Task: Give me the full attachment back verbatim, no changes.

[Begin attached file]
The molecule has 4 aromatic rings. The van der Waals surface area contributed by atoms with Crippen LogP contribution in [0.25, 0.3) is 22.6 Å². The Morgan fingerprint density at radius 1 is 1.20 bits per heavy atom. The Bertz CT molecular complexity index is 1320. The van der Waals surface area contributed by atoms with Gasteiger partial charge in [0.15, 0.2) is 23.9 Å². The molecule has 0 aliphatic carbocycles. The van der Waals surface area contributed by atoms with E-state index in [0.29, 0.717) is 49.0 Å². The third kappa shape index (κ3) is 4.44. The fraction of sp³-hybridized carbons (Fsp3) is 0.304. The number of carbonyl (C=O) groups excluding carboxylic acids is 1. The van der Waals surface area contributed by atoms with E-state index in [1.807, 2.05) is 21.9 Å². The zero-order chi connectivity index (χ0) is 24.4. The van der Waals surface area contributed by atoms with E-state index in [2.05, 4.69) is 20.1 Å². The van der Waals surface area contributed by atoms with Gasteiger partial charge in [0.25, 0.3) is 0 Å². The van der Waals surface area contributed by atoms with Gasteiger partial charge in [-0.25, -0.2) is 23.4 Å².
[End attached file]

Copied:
The molecule has 4 aromatic rings. The van der Waals surface area contributed by atoms with Crippen LogP contribution in [0.25, 0.3) is 22.6 Å². The Morgan fingerprint density at radius 1 is 1.20 bits per heavy atom. The Bertz CT molecular complexity index is 1320. The van der Waals surface area contributed by atoms with Gasteiger partial charge in [0.15, 0.2) is 23.9 Å². The molecule has 0 aliphatic carbocycles. The van der Waals surface area contributed by atoms with E-state index in [0.29, 0.717) is 49.0 Å². The third kappa shape index (κ3) is 4.44. The fraction of sp³-hybridized carbons (Fsp3) is 0.304. The number of carbonyl (C=O) groups excluding carboxylic acids is 1. The van der Waals surface area contributed by atoms with E-state index in [1.807, 2.05) is 21.9 Å². The zero-order chi connectivity index (χ0) is 24.4. The van der Waals surface area contributed by atoms with E-state index in [2.05, 4.69) is 20.1 Å². The van der Waals surface area contributed by atoms with Gasteiger partial charge in [0.25, 0.3) is 0 Å². The van der Waals surface area contributed by atoms with Gasteiger partial charge in [-0.25, -0.2) is 23.4 Å².